Sunday, February 28, 2010

Sevice This, Ontario

I don’t travel much, but I do like to visit the US occasionally.

“I’m going to get a handy dandy enhanced driver's license,” I thought enthusiastically when the government first floated the idea.

After a lot of phoning and e-mailing back and forth, the Service Ontario license bureau was willing to grant me an interview. I anxiously waited the two weeks it took for them to fit me in. They had nailed my appointment time down to the exact minute and I was in a state of high anxiety. If I missed it I might have to wait who knows how long for another chance. I hadn’t been to the States in over a year but because I couldn’t just cross the border willy nilly anymore, I felt a desperate need to see Buffalo again.

I arrived at my appointed time and I waited.

Now the upside of aging is that as your eyesight and hearing diminish, your chutz pah grows. After about half an hour of bench sitting I saw an empty wicket. I scooted into it before the person whose name was called could reach it. I eyed the old lady whose place I had usurped. I figured I could take her down if I had to, so I quickly explained my predicament to the woman behind the counter.

According to her, they had called my name at the appointed time but when I didn’t appear they had simply moved on, but now that I had arrived, they would try to fit me in.

Right. So kind. Get a bullhorn.

I went back to my seat, avoiding the old lady, and waited some more.

Eventually I was indeed serviced and it cost me forty some odd dollars.

I was serviced again last week when I found out my brand new enhanced license had to be renewed on my birthday. Same rigmarole about appointments. This time it cost me seventy-five dollars.


Take my advice, folks, if you have a burning desire to see Buffalo – get a passport.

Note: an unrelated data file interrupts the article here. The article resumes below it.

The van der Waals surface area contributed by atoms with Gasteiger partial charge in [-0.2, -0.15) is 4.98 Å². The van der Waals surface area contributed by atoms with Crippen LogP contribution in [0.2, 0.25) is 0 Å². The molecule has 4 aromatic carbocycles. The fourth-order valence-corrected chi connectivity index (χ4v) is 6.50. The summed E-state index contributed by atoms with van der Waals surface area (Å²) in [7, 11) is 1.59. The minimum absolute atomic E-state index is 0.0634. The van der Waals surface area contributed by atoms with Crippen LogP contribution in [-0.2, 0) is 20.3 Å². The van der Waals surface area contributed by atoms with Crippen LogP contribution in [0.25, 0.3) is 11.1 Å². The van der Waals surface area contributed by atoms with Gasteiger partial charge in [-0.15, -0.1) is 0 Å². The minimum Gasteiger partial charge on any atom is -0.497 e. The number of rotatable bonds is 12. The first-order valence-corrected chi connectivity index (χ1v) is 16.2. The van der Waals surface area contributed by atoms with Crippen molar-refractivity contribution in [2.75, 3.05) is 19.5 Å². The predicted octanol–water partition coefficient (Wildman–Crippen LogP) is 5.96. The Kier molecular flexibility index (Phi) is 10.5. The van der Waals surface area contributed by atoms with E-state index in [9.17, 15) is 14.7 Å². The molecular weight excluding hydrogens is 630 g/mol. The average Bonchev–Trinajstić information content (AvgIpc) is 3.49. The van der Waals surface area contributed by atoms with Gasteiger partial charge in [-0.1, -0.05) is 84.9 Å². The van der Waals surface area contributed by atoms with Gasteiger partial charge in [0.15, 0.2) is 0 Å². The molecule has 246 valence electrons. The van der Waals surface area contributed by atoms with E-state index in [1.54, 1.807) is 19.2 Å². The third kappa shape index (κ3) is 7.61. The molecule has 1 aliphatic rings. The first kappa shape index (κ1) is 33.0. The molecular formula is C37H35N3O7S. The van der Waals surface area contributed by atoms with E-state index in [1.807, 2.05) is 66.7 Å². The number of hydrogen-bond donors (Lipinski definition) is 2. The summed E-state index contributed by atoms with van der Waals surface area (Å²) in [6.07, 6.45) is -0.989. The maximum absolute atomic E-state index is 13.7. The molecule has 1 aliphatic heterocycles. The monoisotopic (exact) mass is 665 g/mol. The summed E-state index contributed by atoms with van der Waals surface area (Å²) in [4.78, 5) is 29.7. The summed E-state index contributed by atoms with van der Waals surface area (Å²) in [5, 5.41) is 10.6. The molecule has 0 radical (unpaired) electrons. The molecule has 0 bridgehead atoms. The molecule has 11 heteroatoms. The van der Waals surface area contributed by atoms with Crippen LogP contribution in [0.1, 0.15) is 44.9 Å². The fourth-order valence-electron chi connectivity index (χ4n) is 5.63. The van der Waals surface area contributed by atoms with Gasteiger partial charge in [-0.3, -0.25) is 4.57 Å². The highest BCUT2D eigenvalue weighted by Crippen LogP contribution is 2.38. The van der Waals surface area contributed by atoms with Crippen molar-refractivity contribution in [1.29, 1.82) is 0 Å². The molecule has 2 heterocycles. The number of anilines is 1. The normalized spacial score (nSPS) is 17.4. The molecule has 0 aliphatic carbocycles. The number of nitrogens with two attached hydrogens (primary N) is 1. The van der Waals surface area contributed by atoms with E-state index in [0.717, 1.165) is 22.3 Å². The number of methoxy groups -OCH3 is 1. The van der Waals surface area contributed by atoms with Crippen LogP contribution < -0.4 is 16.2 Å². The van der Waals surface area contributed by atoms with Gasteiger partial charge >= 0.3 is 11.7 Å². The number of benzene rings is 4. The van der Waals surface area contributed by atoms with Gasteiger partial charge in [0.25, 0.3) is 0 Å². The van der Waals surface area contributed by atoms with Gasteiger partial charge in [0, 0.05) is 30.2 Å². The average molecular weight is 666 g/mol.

Thursday, February 25, 2010

A Terrible Death

The death of the Olympic athlete, Nodar Kumaritashvili, was a terrible event.

I was disturbed by the assessment of one Olympic observer – a Canadian, I believe. He said, “Well, these guys are warriors!” The implication being that the possibility of death is something that the athletes accept and we shouldn’t mourn too much.

His words and the fact that young Mr. Kumatritashvili’s death was actually televised chilled me and sent me back a few decades.

The controversial film director, Peter Watkins, directed and wrote ‘Gladiators’ way back in the late sixties. I saw it in the early seventies when it made the rounds of the university campuses.

“Gladiators” was unsettling. The timeframe was the near future. Humankind had somehow realized after the development of the nuclear bomb that war between nations would mean the end of the human race. But what do do with all that aggression? Well, in order to quell our innate bloodlust, each nation agreed to send a team of soldiers to some remote site to compete in what was called ‘The Peace Games’.

Now it has been a long time, but if I remember correctly, the games were fought to the death and they were televised world wide. People got to sit in their own homes or local bars to cheer and watch their nation’s team kill or be killed.

Sound familiar? Feeling queasy?

Let’s not brush Nodar Kumaritashvili's death off. He wasn’t a warrior and his death should have been private. CBC had no business broadcasting the scene. As far as I can see he was a boy from a particularly poor part of the globe who had earned the chance of a lifetime – to come to our beautiful country and compete in the Olympic Games. Olympic Games, not war games.

We need to mourn. For him and for us.